New Home Builds Dry Up As Builders Seek To Get New Projects On Their Books

It’s a tough time for home builders who are struggling to stay afloat after new housing starts plummeted by over 20 per cent in 12 months.

Rising construction costs and lengthy construction delays in the wake of COVID have seen new home build starts dry up at a time when consumers are getting hit with higher interest rates and economic uncertainty.

Housing Industry Association figures lay the situation bare, with the 100 biggest builders in the country recording the lowest housing start figures in 10 years, down to 57,830 in the year to June.

Building company insolvencies have skyrocketed up over 70 per cent while they try to construct new homes on fixed price contracts at the same time as suffering delays and rising input costs.

On a positive note, however, conditions for builders are improving and they may have seen the worst of it. Large builder Metricon, for example, is now signing off on new profitable contracts.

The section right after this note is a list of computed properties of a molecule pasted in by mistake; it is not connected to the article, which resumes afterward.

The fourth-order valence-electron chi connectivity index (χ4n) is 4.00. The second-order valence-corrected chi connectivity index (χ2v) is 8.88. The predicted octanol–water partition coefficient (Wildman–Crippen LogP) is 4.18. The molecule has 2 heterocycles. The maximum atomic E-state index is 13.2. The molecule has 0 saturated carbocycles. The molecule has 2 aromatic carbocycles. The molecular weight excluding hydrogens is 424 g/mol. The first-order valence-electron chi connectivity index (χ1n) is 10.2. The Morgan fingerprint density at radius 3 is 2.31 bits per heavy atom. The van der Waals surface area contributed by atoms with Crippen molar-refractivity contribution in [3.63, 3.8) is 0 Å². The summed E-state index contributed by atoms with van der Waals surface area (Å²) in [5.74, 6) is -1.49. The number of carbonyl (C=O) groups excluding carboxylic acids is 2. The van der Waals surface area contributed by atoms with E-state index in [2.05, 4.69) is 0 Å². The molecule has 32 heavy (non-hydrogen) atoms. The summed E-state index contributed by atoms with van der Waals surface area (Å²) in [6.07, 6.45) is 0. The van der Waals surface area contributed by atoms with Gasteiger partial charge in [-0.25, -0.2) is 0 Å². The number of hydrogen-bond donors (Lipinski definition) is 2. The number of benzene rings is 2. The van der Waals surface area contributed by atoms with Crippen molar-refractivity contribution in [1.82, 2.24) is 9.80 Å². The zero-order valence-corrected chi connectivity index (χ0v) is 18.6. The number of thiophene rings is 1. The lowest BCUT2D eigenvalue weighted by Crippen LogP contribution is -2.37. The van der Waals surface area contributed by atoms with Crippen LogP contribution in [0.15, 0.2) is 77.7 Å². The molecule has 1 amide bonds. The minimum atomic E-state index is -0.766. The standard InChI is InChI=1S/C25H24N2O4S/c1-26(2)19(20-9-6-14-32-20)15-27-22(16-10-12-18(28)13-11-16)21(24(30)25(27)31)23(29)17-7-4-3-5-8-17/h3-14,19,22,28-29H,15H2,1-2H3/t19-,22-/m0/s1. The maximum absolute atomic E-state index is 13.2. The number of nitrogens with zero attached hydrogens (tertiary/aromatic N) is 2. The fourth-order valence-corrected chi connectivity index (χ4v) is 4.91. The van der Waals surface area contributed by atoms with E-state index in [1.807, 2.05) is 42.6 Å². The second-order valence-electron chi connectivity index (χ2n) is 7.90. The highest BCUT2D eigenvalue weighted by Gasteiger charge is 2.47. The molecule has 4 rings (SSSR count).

Australia’s largest home builders by reported housing starts.

While things may have bottomed out for many builders, they will now be wrestling with softening detached housing demand and a struggle to get new work on their books.

With houses and building costs being higher in Melbourne and Sydney, customers in our biggest two cities are hit harder by the higher interest rates currently in play.

“Sydney and Melbourne have seen the most downturn in market confidence, which is not surprising as they’re more exposed to the cash rate than other markets,” HIA chief economist Tim Reardon told the Australian Financial Review.

“Because it costs more to build a home in these areas, customers need a greater deposit than they do in other regions.”

New build constructions are currently mostly detached houses, accounting for 79 per cent of the market, with semidetached homes making up 8 per cent and apartments 13 per cent.



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